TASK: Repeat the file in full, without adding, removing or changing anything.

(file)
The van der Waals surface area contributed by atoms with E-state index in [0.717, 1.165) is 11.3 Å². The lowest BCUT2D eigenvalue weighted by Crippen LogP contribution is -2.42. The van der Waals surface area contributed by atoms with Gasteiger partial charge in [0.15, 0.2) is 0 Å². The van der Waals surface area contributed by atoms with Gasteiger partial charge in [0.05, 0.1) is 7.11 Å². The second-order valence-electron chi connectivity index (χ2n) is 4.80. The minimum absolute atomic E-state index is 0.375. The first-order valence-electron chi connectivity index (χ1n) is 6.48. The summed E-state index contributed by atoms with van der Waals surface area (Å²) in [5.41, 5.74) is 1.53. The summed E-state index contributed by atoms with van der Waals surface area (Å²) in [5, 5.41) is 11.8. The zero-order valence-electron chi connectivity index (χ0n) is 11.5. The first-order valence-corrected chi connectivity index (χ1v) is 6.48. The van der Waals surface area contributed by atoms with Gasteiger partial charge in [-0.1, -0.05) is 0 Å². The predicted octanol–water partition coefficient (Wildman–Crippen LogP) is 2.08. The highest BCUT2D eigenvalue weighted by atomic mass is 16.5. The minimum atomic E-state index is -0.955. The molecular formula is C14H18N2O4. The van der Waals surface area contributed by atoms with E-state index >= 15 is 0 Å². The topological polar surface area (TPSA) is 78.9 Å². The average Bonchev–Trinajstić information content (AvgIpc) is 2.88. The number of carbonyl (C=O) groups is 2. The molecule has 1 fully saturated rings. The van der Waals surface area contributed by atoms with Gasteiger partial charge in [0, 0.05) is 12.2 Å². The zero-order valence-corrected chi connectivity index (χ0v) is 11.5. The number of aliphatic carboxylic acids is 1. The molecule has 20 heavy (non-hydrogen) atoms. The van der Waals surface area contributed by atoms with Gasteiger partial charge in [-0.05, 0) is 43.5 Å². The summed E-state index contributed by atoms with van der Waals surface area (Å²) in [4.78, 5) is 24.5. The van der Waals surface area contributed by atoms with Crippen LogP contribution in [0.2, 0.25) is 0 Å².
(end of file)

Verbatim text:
The van der Waals surface area contributed by atoms with E-state index in [0.717, 1.165) is 11.3 Å². The lowest BCUT2D eigenvalue weighted by Crippen LogP contribution is -2.42. The van der Waals surface area contributed by atoms with Gasteiger partial charge in [0.15, 0.2) is 0 Å². The van der Waals surface area contributed by atoms with Gasteiger partial charge in [0.05, 0.1) is 7.11 Å². The second-order valence-electron chi connectivity index (χ2n) is 4.80. The minimum absolute atomic E-state index is 0.375. The first-order valence-electron chi connectivity index (χ1n) is 6.48. The summed E-state index contributed by atoms with van der Waals surface area (Å²) in [5.41, 5.74) is 1.53. The summed E-state index contributed by atoms with van der Waals surface area (Å²) in [5, 5.41) is 11.8. The zero-order valence-electron chi connectivity index (χ0n) is 11.5. The first-order valence-corrected chi connectivity index (χ1v) is 6.48. The van der Waals surface area contributed by atoms with Gasteiger partial charge in [-0.1, -0.05) is 0 Å². The predicted octanol–water partition coefficient (Wildman–Crippen LogP) is 2.08. The highest BCUT2D eigenvalue weighted by atomic mass is 16.5. The minimum atomic E-state index is -0.955. The molecular formula is C14H18N2O4. The van der Waals surface area contributed by atoms with E-state index >= 15 is 0 Å². The topological polar surface area (TPSA) is 78.9 Å². The average Bonchev–Trinajstić information content (AvgIpc) is 2.88. The number of carbonyl (C=O) groups is 2. The molecule has 1 fully saturated rings. The van der Waals surface area contributed by atoms with Gasteiger partial charge in [0, 0.05) is 12.2 Å². The zero-order valence-corrected chi connectivity index (χ0v) is 11.5. The number of aliphatic carboxylic acids is 1. The molecule has 20 heavy (non-hydrogen) atoms. The van der Waals surface area contributed by atoms with Gasteiger partial charge in [-0.05, 0) is 43.5 Å². The summed E-state index contributed by atoms with van der Waals surface area (Å²) in [4.78, 5) is 24.5. The van der Waals surface area contributed by atoms with Crippen LogP contribution in [0.2, 0.25) is 0 Å².